Now, what I will admit — I’ve been on a journey with this myself, right? I was on the journey; there were impact investments. Don’t you have to give up return, right? Got over that. And then getting money to women, that feels sort of niche and weird and strange, and why would that make sense? “OK, now I’m seeing the research, I guess I see it.” But actually we invest with a gender lens already. It’s just we’re investing in men. And we love men — we think they’re amazing — but one of the key tenets of investing is diversification. So rather than have 100% or 98% or 90% of the portfolio going to men, and to men-run companies, shifting a bit of it can add diversification, I believe.
Silverstein: You have firsthand experience working in an environment that is mostly men. What do you think is still holding the advancement of women back within corporations?
Krawcheck: Men. I mean, I think the answer is pretty clear. It’s not that they — it’s not that CEOs don’t get it, because they get it. And it’s not that people don’t want to do it; they do. I believe it’s the way we have been socialized that leads us to have intuition that is incorrect, that overrules the research we see about the positive effects of diversity. What do I mean by that? That when I look to hire somebody and she reminds me of myself, I just think she’s amazing. And even you could say, “Hey, but the research, Sallie, says you should hire somebody completely different.” “Yeah but she’s awesome.” And I can think how she’ll do the job.
Another example, we tend to, as corporate America, promote men on potential, and promote women and people of color based on what they’ve achieved, right? So there’s actually a lower bar for individuals who are like those in power than there is for people of difference. So we don’t even see this, but it’s again because our intuition does not allow us to extrapolate for these people of difference, what we can extrapolate for the majority. I could go on and on, but the intuition of those in power overrides what they see as the research on a day-to-day-to-day basis when they’re making individual hires.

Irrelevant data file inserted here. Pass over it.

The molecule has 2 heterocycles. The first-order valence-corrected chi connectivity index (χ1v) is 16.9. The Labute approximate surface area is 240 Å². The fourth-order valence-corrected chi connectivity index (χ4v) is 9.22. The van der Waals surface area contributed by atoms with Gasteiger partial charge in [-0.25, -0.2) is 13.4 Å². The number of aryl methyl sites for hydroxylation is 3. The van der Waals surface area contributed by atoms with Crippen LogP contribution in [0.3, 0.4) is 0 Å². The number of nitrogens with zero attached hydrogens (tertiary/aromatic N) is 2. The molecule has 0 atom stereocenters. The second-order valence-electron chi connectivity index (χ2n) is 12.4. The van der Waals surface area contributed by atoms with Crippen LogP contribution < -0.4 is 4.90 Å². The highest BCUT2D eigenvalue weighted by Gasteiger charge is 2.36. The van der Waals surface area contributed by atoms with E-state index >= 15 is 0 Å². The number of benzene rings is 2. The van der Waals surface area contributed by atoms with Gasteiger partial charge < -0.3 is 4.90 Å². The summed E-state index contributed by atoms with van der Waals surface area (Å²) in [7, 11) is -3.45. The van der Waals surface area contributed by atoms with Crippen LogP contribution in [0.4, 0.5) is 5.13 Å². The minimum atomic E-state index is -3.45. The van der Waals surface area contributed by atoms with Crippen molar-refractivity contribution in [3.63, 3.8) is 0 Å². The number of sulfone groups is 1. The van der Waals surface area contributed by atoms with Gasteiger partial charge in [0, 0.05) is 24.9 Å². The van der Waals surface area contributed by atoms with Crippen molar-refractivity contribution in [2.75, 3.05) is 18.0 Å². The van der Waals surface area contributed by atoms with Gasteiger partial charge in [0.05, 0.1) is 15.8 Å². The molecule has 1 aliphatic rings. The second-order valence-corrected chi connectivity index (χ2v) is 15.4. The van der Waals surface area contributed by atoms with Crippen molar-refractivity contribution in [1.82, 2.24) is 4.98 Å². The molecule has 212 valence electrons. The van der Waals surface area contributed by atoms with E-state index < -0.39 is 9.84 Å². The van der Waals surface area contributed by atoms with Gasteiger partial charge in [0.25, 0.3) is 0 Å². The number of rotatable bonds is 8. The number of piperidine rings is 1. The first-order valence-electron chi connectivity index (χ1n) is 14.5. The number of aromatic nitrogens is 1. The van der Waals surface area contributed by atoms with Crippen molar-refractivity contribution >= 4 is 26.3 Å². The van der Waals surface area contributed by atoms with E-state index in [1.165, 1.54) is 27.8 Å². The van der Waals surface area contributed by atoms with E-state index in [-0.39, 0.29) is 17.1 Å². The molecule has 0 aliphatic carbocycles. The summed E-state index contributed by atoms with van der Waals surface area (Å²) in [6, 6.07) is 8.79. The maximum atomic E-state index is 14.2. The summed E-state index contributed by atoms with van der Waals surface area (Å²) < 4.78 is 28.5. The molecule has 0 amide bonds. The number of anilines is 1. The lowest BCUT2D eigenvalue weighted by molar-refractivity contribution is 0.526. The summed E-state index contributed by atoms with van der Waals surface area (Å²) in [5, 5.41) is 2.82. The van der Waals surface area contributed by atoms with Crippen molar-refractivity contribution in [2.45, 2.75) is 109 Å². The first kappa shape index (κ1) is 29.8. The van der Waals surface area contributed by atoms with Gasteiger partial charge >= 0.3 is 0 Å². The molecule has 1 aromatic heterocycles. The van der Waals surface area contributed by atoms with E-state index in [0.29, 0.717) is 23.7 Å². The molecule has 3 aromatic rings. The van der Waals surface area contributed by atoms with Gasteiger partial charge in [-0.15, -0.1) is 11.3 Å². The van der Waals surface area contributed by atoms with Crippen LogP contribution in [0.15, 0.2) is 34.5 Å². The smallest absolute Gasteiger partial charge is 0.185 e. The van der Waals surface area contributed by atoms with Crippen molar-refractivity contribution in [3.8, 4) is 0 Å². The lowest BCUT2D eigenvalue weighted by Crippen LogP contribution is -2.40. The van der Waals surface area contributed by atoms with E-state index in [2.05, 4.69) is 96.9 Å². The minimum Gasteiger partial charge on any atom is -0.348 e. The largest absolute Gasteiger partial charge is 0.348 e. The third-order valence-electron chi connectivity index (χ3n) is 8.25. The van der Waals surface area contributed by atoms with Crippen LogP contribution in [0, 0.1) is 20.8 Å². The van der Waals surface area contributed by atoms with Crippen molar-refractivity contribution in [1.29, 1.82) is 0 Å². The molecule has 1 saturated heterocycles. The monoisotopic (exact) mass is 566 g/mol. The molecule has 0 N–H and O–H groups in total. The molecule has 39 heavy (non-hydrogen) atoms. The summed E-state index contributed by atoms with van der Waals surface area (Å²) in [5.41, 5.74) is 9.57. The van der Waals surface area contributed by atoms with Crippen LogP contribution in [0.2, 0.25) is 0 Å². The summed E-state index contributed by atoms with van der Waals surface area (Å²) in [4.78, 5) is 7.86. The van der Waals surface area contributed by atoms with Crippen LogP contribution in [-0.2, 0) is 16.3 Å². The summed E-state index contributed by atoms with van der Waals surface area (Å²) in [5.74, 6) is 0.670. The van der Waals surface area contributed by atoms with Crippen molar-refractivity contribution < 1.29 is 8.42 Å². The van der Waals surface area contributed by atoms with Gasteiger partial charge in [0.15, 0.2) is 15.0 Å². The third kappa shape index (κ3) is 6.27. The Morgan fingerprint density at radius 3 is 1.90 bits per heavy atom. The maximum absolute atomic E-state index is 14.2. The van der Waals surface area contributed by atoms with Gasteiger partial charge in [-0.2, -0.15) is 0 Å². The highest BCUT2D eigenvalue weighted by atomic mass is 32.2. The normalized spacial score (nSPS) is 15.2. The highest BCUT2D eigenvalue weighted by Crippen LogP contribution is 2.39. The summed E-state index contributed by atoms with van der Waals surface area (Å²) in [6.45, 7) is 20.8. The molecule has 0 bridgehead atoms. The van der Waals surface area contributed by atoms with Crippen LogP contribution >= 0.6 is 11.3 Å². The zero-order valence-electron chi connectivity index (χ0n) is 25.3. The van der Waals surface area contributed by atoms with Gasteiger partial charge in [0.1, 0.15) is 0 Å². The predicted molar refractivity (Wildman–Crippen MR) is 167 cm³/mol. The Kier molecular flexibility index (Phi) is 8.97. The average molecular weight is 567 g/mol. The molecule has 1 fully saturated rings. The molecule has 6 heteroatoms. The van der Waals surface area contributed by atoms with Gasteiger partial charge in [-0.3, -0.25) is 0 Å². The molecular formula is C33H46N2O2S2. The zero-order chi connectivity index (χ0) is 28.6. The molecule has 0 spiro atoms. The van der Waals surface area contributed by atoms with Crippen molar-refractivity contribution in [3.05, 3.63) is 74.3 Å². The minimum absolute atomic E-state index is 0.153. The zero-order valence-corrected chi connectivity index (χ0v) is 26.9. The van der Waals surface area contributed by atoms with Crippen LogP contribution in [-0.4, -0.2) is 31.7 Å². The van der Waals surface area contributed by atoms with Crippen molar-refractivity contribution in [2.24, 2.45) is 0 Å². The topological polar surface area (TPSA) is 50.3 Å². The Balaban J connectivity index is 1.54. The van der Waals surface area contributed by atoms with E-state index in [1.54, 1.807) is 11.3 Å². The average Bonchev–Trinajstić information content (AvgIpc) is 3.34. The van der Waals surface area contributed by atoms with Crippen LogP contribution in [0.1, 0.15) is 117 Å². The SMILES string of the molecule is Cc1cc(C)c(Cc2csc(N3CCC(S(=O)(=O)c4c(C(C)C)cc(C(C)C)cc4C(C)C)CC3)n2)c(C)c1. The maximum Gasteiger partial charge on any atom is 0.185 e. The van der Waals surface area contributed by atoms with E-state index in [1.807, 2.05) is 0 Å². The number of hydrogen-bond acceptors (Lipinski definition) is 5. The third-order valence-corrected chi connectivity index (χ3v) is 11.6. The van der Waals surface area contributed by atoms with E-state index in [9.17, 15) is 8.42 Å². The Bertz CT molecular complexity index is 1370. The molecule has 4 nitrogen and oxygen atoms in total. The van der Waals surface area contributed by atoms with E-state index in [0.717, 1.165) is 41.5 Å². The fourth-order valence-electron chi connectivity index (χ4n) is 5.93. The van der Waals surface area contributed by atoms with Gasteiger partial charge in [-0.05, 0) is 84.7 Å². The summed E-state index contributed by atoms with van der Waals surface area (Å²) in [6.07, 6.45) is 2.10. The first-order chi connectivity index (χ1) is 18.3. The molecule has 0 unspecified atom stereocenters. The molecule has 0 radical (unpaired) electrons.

Silverstein: It seems that with some of these biases, a lot of people have tried to reach women as an investment group before, but these biases sometimes feed into the products they create for women. What are some of your pet peeves about earlier iterations?
Krawcheck: Well, none of them worked, and I think none of them worked because, number one, they identified the problem as a marketing problem. Women don’t invest enough, we need to market to them differently. And by the way, while we’re marketing to them differently, we need to tell them how to change, right? So we need to tell them that they need more financial education. And women will say, “I think I need more financial education.” Do you know what’s more interesting than financial education?
Krawcheck: Everything, right? Women, the industry said, you need more financial education, and we have a women’s initiative that has financial education. Women would say, “OK.” They take the book home, they take the website home, and, you know, then doing the laundry is actually more fascinating. It was really marketing, and it was about how to change. Some of it, in the early days, was condescending: “Don’t buy shoes; invest in the market.” Probably because it went through the lens, not of women themselves, but of the male executives who were saying this. You know, this is what I think women are looking for. They didn’t attack the underlying issue. They assumed the product was fine. So the mutual funds are fine, the ETFs are fine; we’ll just market them differently. And we at Ellevest attack the underlying offering.
We found that when women think about it, when men think about investing, they think about outperforming and winning and money and how much they make. Women actually think about reaching their goals. If I invest, can I retire at the age of 65? Well, can I take the trip around the world in 10 years? Can I buy the house in five years? But when they go to some of the traditional offerings, they’re thinking buy the house, and then they’re met with, “Would you like a mutual fund or an ETF?” So it was just so out of sync for them that they stood back.
Silverstein: What advice do you have for people who want to see these changes and to see women advance in their company?
Krawcheck: Yeah, I’d come to Ellevest. I think that would be my advice.
Silverstein: Thank you so much.
Krawcheck: Thank you.